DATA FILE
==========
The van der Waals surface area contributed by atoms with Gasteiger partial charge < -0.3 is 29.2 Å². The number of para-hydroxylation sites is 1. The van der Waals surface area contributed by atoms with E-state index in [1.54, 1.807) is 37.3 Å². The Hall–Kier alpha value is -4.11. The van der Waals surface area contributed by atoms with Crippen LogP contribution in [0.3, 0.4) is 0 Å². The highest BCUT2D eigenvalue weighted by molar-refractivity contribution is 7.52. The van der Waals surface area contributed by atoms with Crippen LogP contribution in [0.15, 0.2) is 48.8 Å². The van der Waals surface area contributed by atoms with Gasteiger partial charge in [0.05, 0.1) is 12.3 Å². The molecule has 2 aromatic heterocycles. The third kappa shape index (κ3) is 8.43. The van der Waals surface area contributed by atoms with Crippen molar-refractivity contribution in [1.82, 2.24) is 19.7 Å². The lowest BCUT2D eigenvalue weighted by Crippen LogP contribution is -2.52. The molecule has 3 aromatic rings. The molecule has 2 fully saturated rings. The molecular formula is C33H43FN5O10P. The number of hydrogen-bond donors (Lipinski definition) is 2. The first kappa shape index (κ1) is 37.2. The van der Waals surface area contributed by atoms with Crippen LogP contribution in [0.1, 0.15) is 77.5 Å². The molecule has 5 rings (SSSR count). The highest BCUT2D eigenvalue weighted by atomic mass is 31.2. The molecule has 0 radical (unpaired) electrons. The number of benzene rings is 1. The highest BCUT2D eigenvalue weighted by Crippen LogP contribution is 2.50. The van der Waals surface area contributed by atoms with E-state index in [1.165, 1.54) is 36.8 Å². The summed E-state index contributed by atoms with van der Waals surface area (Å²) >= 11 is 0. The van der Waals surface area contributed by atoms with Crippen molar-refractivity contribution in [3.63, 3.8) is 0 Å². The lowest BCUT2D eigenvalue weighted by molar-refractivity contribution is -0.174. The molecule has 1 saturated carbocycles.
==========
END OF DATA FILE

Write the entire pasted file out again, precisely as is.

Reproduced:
The van der Waals surface area contributed by atoms with Gasteiger partial charge < -0.3 is 29.2 Å². The number of para-hydroxylation sites is 1. The van der Waals surface area contributed by atoms with E-state index in [1.54, 1.807) is 37.3 Å². The Hall–Kier alpha value is -4.11. The van der Waals surface area contributed by atoms with Crippen LogP contribution in [0.3, 0.4) is 0 Å². The highest BCUT2D eigenvalue weighted by molar-refractivity contribution is 7.52. The van der Waals surface area contributed by atoms with Crippen LogP contribution in [0.15, 0.2) is 48.8 Å². The van der Waals surface area contributed by atoms with Gasteiger partial charge in [0.05, 0.1) is 12.3 Å². The molecule has 2 aromatic heterocycles. The third kappa shape index (κ3) is 8.43. The van der Waals surface area contributed by atoms with Crippen molar-refractivity contribution in [1.82, 2.24) is 19.7 Å². The lowest BCUT2D eigenvalue weighted by Crippen LogP contribution is -2.52. The molecule has 3 aromatic rings. The molecule has 2 fully saturated rings. The molecular formula is C33H43FN5O10P. The number of hydrogen-bond donors (Lipinski definition) is 2. The first kappa shape index (κ1) is 37.2. The van der Waals surface area contributed by atoms with Crippen LogP contribution in [0.1, 0.15) is 77.5 Å². The molecule has 5 rings (SSSR count). The highest BCUT2D eigenvalue weighted by atomic mass is 31.2. The molecule has 0 radical (unpaired) electrons. The number of benzene rings is 1. The highest BCUT2D eigenvalue weighted by Crippen LogP contribution is 2.50. The van der Waals surface area contributed by atoms with E-state index in [1.165, 1.54) is 36.8 Å². The summed E-state index contributed by atoms with van der Waals surface area (Å²) >= 11 is 0. The van der Waals surface area contributed by atoms with Crippen molar-refractivity contribution in [3.63, 3.8) is 0 Å². The lowest BCUT2D eigenvalue weighted by molar-refractivity contribution is -0.174. The molecule has 1 saturated carbocycles.